Why Fannie May and Freddie Mac Should be Subject to FOIA, and How it Could Happen

By:  Rob Bryson and Maryam Karimi

The Freedom of Information Act (“FOIA”), enacted in 1967, provides the public, individuals and corporations, the presumptive right to access and obtain records from any federal government body, unless such records meet one of the nine exemptions or is protected under special law enforcement record exclusion.

On April 27, 2017, the House unanimously passed H.R. 1694, the Fannie and Freddie Open Records Act of 2017. H.R. 1694 would make the Federal National Mortgage Association (“Fannie Mae”) and the Federal Home Loan Mortgage Corporation (“Freddie Mac”) subject to FOIA. Fannie Mae and Freddie Mac are government-sponsored enterprises and are the two largest corporations that back home mortgages and student loans. Fannie Mae was established in 1938 by amendments to the National Housing Act. Freddie Mac was established in 1970 by the Emergency Homes Finance Act of 1970.

Currently, these two agencies are not classified as federal agencies and as such they are not required to release records to the public although they are government sponsored and under the conservatorship or receivership of the Federal Housing Finance Agency (“FHFA”).

Fannie Mae and Freddie Mac exert extraordinary influence over the lending market for housing and student loans. They enjoy special status and are backed by the federal government. Yet, despite their favored position, they are not subject to the same oversight as other federal agencies.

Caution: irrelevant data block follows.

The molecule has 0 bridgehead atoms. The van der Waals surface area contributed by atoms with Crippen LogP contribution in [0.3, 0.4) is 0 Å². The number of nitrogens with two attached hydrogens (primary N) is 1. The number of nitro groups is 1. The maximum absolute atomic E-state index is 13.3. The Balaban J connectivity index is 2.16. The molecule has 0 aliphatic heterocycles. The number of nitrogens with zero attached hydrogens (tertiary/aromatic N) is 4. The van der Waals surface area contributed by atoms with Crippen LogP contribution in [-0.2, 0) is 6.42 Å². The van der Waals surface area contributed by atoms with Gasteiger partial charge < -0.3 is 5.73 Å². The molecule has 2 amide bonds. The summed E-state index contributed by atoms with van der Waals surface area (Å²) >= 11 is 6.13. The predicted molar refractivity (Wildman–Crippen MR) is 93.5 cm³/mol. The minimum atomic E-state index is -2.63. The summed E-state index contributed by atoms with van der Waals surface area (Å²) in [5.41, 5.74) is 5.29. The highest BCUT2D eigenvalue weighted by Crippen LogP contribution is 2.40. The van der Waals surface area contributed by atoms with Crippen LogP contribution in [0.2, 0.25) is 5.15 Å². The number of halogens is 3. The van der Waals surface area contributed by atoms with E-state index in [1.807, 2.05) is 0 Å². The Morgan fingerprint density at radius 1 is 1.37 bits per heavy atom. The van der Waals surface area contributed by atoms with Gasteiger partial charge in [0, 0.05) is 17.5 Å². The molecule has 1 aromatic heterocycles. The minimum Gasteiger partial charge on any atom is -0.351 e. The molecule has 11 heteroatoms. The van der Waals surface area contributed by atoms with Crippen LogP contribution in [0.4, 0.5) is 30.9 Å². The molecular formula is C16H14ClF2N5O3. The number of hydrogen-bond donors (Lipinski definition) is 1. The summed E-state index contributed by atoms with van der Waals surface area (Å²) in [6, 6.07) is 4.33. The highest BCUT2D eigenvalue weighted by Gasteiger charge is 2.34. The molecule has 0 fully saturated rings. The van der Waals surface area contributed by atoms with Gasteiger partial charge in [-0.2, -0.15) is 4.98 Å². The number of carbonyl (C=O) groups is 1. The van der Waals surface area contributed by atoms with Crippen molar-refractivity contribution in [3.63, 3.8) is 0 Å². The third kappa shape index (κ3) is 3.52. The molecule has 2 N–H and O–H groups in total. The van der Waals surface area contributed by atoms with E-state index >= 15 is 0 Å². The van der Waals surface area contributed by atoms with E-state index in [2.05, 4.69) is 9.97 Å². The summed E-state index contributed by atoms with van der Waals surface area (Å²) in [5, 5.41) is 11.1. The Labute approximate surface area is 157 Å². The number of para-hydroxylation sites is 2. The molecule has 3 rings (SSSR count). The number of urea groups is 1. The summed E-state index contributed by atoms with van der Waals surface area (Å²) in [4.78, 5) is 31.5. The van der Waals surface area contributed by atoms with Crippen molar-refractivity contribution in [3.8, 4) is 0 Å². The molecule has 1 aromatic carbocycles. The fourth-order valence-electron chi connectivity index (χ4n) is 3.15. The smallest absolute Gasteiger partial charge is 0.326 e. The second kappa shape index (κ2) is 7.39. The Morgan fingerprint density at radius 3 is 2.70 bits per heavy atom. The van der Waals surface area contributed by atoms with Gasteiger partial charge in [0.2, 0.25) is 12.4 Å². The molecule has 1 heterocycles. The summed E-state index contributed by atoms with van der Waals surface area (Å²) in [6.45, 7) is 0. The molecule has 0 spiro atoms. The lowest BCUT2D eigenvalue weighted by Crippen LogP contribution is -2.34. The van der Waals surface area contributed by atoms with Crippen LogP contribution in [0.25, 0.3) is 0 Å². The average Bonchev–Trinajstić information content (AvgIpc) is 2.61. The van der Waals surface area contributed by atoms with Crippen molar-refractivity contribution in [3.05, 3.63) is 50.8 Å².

Both lending giants have been subjected to repeated condemnation for manipulation of the market, incompetence, aggressive tactics (such as marketing to students), and bestowing large bonuses after spectacular failures (particularly in the aftermath of the 2008 Recession).

Public oversight of these agencies is crucial, especially since the Great Recession. Fannie Mae and Freddie Mac are extensions of the federal government and should be subject to public scrutiny on the same scale as any other government agency. Moreover, the cost of responding to FOIA requests will be passed onto commercial users requesting records. According to the Congressional Budget Office (“CBO”), revenues will not change. H.R.1694 will increase spending by $10 million between 2018 and 2027.

Currently, the bill is stalled in Senate in the Committee on the Judiciary.

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